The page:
Thursday, October 28, 2010

Three Things I Hate About The Calvinist-Arminian Debate

Before I tell you the three things I hate about the Calvinist-Arminian debate, I first need to clarify some things. This is an important issue and I'm not meaning to take away from that fact. However, I think that the way in which we Christians have gone about discussing this issue has become rather unhelpful. If we better the means in which we address this issue it'll better the outcome of any debate.

For the purpose of making a point I'm not going to give a long, drawn out description of my opinion of the Calvinism-Arminianism issue. However, if you are interested in a brief summary of my beliefs, I'd encourage you to check out this sermon by Mark Driscoll. As I've stated before, I don't agree with all Mark Driscoll's stuff, however, he does a nice job of summarizing his beliefs on this issue, which I happen to be in full agreement with.

#1. The names.
In the early Church, Christians use to say that they were of Paul or of Apollos. Now we say that we're of John Calvin or of Jacob Arminius. We haven't made much forward progress, have we? Not only that, but the names are kind of misnomers. Neither Calvin nor Arminius were in full agreement with the schools of thought that would later bare their names. John Calvin never advocated Limited Atonement and Arminius, while he did express some doubts, never denied the doctrine of Eternal Security in any of speeches or writings.

The fact is, we can't put too much stock in any human being, even great Christian leaders. Calvin and Arminius were both great men who loved Jesus. However, they were also both sinners. As created creatures, we naturally feel the need for a hero. Since we can't physically see God we tend to idolize someone we can see. While they're is nothing wrong with having people we like and admire, we need to remember that all are sinners. We can't every fully trust any sinners, even great theologically minded sinners.

#2. The points.
In 1610, the Arminians got together for an event called the Remonstrance, or Protest. During this event they came up with five doctrines which directly defied Calvinism, which had been a Protestant staple since the Reformation. In response, the Calvinists held a synod at Dort (pictured) and came up with the Five Points of Calvinism, all of which were handpicked to discredit the Five Points of Arminianism.

This is really, really bad way to do theology. We don't create doctrine in response to someone else's doctrines. We get our doctrine from the Bible. The result of the current five-point system is that instead of discussing Romans 9 and Ephesians 1, we end up arguing over Irresistible Grace, Unconditional Election and the Perseverance of the Saints. The debate quickly becomes academic rather than biblical.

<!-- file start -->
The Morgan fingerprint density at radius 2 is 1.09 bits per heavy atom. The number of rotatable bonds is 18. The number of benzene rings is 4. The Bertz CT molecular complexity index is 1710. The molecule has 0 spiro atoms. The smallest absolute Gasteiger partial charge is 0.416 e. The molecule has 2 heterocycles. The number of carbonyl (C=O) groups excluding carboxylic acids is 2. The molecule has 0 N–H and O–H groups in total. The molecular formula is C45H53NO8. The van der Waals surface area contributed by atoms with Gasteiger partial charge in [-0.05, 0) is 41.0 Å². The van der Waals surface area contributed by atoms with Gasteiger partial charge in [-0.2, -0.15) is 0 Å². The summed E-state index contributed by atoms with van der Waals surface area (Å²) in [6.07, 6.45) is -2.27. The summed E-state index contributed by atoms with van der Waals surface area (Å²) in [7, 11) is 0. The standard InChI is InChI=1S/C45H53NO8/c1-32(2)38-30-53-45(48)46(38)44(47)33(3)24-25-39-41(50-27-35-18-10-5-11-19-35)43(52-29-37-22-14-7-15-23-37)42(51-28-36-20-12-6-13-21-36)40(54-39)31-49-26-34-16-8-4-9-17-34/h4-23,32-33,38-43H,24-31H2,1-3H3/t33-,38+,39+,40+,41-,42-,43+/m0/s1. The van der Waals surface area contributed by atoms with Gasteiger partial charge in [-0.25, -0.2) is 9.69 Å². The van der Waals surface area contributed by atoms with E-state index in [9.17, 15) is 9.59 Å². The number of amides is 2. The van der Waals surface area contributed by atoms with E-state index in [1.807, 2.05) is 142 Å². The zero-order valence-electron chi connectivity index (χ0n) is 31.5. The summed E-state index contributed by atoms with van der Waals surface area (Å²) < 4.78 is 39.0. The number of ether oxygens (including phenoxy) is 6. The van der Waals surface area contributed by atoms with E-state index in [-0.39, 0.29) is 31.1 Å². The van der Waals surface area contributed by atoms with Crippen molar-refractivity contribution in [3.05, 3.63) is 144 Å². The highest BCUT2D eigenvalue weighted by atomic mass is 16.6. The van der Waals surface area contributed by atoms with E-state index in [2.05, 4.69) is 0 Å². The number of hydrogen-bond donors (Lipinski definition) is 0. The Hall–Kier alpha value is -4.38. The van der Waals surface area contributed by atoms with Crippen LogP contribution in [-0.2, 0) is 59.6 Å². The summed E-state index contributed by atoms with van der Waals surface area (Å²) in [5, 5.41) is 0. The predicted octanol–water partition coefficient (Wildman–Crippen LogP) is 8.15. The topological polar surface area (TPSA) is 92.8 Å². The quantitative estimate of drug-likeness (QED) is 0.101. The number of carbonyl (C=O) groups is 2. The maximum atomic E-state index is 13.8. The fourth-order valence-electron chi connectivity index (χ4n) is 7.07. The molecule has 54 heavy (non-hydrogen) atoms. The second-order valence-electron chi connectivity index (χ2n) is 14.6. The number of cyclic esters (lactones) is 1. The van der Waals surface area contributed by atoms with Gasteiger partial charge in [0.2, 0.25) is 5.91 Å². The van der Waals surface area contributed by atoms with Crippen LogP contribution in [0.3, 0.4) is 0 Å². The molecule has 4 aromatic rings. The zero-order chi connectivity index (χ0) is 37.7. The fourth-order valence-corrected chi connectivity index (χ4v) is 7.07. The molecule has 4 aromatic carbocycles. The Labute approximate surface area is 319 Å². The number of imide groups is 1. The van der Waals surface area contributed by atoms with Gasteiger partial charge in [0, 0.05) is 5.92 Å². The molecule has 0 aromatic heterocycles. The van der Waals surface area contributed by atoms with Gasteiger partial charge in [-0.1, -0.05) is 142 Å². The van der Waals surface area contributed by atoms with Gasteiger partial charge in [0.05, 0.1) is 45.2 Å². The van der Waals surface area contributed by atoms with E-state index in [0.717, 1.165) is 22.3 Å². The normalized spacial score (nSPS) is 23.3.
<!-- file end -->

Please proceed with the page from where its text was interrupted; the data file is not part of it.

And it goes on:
Personally, I always find it really frustrating when I try talking to someone about this issue and they refuse to address the Scriptures. Everyone has a cute illustration or catchy little quotable to prove the infallibility of their point. Meanwhile, the Bible stays on the shelf.

#3. The divisions.
There are certain things that should divide us. If someone tells you that Jesus wasn't God or that the earth was created by aliens, run from them like Forest Gump. However, I don't believe this should be a dividing issue. And yet it is.

It always amazes to see how willing credobaptists, paedobaptism, charismatics, cessationists, Complementarians and Egalitarians are to get together and sing Kum Ba Yah providing that they agree on the Calvinist-Arminian issue. However, if they agree on nearly everything else but can't agree on predestination, they suddenly become die hard separationists.

Honestly, I can't help but wonder if it has become more of a pride issue. Because if you examine this issue in light of many of the other truths, it really isn't that big a deal. It's important, but not quite as important as we make it out to be. However, this topic has become the defining issue within Christian circles. I once heard some one say that there are only three kinds of Christians. Calvinists, Arminians and Catholics. This debate has been so heated for so long that no one is willing to back down.

I think it is vital to remember that this is an in house debate. At the end of the day, we're on the same team. Granted, the Body of Christ will always have its little family quarrels. That's nothing new. Some times these disagreement will even create a need for us to separate, just as Paul and Barabbas did. However, that doesn't mean the Church of Jesus needs to be consumed in hate and in-striving. Rather, let us remember that we are one Body with one Goal.

Wednesday, October 20, 2010

Loving the Unpopular Side of God